The year was 2003. I was in my thirties, trying to figure out the next step in my career. The obvious way to do that was to move to Geneva, Switzlerland. You know, like everybody does.
Even at the time, I didn’t feel super confident in the move. I loved living in New York City where I was deeply enmeshed in my lindy hop, street dance and Quaker communities. I had a great job that I loved at the World Federalist Movement / Coalition for the International Criminal Court. I was deeply in love with my girlfriend.
But I felt kind of stuck in a way that I couldn’t even really put my finger on. I felt too comfortable, like I wasn’t growing anymore.
Meanwhile I figured out that I could eke out a living as a consultant in Geneva, which I was fairly familiar with from several work trips and conferences. I knew that at could explore different career options among the network of international organizations, NGOs, and governments that operated out of Geneva. And I could work on my French, which was barely passable despite a couple of years of classes. And Geneva seemed well situated to travel to the rest of Europe for fun and dance events.
And worse come to worse, if I didn’t enjoy it, I could just come back. So it all kind of made sense.
What I didn’t realize was how much I would miss about being in New York — my girlfriend, my friends and communities, dancing, the food, the energy of the city.
I soon found out that Geneva is just a very different city from New York. While there are restaurants, bars, clubs, museums, parks, etc. everything is geared toward rich people. Most Genevois are either in banking or part of the United Nations system. So a $20 lunch or a $80 dinner is no big deal to most locals and expats.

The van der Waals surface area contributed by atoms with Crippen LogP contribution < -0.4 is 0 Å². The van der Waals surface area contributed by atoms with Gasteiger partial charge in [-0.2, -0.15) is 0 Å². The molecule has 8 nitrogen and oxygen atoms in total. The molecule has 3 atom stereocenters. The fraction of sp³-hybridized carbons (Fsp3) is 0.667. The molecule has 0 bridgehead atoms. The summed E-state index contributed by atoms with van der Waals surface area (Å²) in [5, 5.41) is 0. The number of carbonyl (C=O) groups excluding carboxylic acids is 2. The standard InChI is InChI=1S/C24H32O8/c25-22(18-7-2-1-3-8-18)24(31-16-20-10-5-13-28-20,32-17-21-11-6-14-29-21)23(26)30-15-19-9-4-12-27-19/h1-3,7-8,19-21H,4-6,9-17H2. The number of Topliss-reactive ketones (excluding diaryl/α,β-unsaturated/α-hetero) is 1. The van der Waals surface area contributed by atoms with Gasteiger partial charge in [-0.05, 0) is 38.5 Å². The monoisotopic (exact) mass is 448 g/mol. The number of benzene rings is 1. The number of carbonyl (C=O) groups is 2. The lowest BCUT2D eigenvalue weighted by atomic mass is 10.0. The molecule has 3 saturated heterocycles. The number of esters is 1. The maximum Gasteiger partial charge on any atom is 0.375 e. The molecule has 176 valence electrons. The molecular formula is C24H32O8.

Meanwhile I was just barely getting by with my consultant fees. And I didn’t have any real savings or alternative income to fall back on.
Being in my thirties, an NGO professional for more than 10 years, and living on rice and beans again was quite humbling. Particularly in the midst of the enormous wealth and grandeur of Geneva.
I think I could have managed though being poor again if I had a local friend group to rely on. But I found myself unable to make the kinds of connections and friendships that I was able to foster in New York. There was no significant lindy hop community to plug into. I couldn’t find a Quaker group to worship with. Street dance was just not a thing in Geneva.
I realized that the Swiss, and the Genevois in particular, were known for being reserved, serious, and even cold, compared to other Europeans. Locals tended to spend most of their time at home during the week and doing outdoor activities on the weekends like hiking and skiing. There were no art happenings or poetry slams or late-night noodle joints to encounter. Any exciting events or clubs or local trips were beyond my meager budget to afford.
So I was alone, poor, feeling adrift, with only a couple of acquaintances nearby, living in one of the most expensive cities in Europe. In retrospect, it was one of the darkest periods of my life.
While I learned some valuable things while I was living in Switzerland, I was so happy to leave a year later.